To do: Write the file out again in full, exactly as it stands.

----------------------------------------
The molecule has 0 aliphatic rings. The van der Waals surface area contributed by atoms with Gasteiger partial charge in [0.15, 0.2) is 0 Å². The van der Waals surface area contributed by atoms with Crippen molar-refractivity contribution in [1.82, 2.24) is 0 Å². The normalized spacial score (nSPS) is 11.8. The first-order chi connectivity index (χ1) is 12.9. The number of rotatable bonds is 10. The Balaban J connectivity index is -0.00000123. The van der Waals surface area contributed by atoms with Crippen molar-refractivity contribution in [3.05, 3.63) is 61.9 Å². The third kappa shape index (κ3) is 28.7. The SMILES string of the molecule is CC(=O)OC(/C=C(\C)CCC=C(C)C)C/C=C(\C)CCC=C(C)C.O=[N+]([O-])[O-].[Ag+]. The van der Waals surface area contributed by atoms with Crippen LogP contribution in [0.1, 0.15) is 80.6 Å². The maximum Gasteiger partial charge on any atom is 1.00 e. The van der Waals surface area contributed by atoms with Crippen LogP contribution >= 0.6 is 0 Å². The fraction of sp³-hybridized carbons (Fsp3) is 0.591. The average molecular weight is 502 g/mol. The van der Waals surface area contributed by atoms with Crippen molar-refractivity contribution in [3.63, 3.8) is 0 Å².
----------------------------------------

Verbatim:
The molecule has 0 aliphatic rings. The van der Waals surface area contributed by atoms with Gasteiger partial charge in [0.15, 0.2) is 0 Å². The van der Waals surface area contributed by atoms with Crippen molar-refractivity contribution in [1.82, 2.24) is 0 Å². The normalized spacial score (nSPS) is 11.8. The first-order chi connectivity index (χ1) is 12.9. The number of rotatable bonds is 10. The Balaban J connectivity index is -0.00000123. The van der Waals surface area contributed by atoms with Crippen molar-refractivity contribution in [3.05, 3.63) is 61.9 Å². The third kappa shape index (κ3) is 28.7. The SMILES string of the molecule is CC(=O)OC(/C=C(\C)CCC=C(C)C)C/C=C(\C)CCC=C(C)C.O=[N+]([O-])[O-].[Ag+]. The van der Waals surface area contributed by atoms with Crippen LogP contribution in [0.1, 0.15) is 80.6 Å². The maximum Gasteiger partial charge on any atom is 1.00 e. The van der Waals surface area contributed by atoms with Crippen LogP contribution >= 0.6 is 0 Å². The fraction of sp³-hybridized carbons (Fsp3) is 0.591. The average molecular weight is 502 g/mol. The van der Waals surface area contributed by atoms with Crippen molar-refractivity contribution in [3.63, 3.8) is 0 Å².